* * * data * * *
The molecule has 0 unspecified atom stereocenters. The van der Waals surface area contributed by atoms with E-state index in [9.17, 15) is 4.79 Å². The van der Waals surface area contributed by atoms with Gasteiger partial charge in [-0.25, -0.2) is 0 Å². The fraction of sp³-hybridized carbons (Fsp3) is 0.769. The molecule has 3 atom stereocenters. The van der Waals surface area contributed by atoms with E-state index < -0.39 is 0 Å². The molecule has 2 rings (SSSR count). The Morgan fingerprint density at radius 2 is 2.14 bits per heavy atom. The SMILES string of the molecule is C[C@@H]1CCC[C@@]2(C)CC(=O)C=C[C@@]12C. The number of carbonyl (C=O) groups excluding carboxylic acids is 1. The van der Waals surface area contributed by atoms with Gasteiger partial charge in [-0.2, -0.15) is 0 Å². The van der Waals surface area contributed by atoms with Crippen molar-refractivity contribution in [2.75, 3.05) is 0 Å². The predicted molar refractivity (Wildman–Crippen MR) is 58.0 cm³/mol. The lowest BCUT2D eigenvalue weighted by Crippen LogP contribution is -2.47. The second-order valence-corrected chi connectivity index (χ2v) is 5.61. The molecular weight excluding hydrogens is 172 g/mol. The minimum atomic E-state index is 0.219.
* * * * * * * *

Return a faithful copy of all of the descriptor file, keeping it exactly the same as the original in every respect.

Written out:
The molecule has 0 unspecified atom stereocenters. The van der Waals surface area contributed by atoms with E-state index in [9.17, 15) is 4.79 Å². The van der Waals surface area contributed by atoms with Gasteiger partial charge in [-0.25, -0.2) is 0 Å². The fraction of sp³-hybridized carbons (Fsp3) is 0.769. The molecule has 3 atom stereocenters. The van der Waals surface area contributed by atoms with E-state index < -0.39 is 0 Å². The molecule has 2 rings (SSSR count). The Morgan fingerprint density at radius 2 is 2.14 bits per heavy atom. The SMILES string of the molecule is C[C@@H]1CCC[C@@]2(C)CC(=O)C=C[C@@]12C. The number of carbonyl (C=O) groups excluding carboxylic acids is 1. The van der Waals surface area contributed by atoms with Gasteiger partial charge in [-0.2, -0.15) is 0 Å². The van der Waals surface area contributed by atoms with Crippen molar-refractivity contribution in [2.75, 3.05) is 0 Å². The predicted molar refractivity (Wildman–Crippen MR) is 58.0 cm³/mol. The lowest BCUT2D eigenvalue weighted by Crippen LogP contribution is -2.47. The second-order valence-corrected chi connectivity index (χ2v) is 5.61. The molecular weight excluding hydrogens is 172 g/mol. The minimum atomic E-state index is 0.219.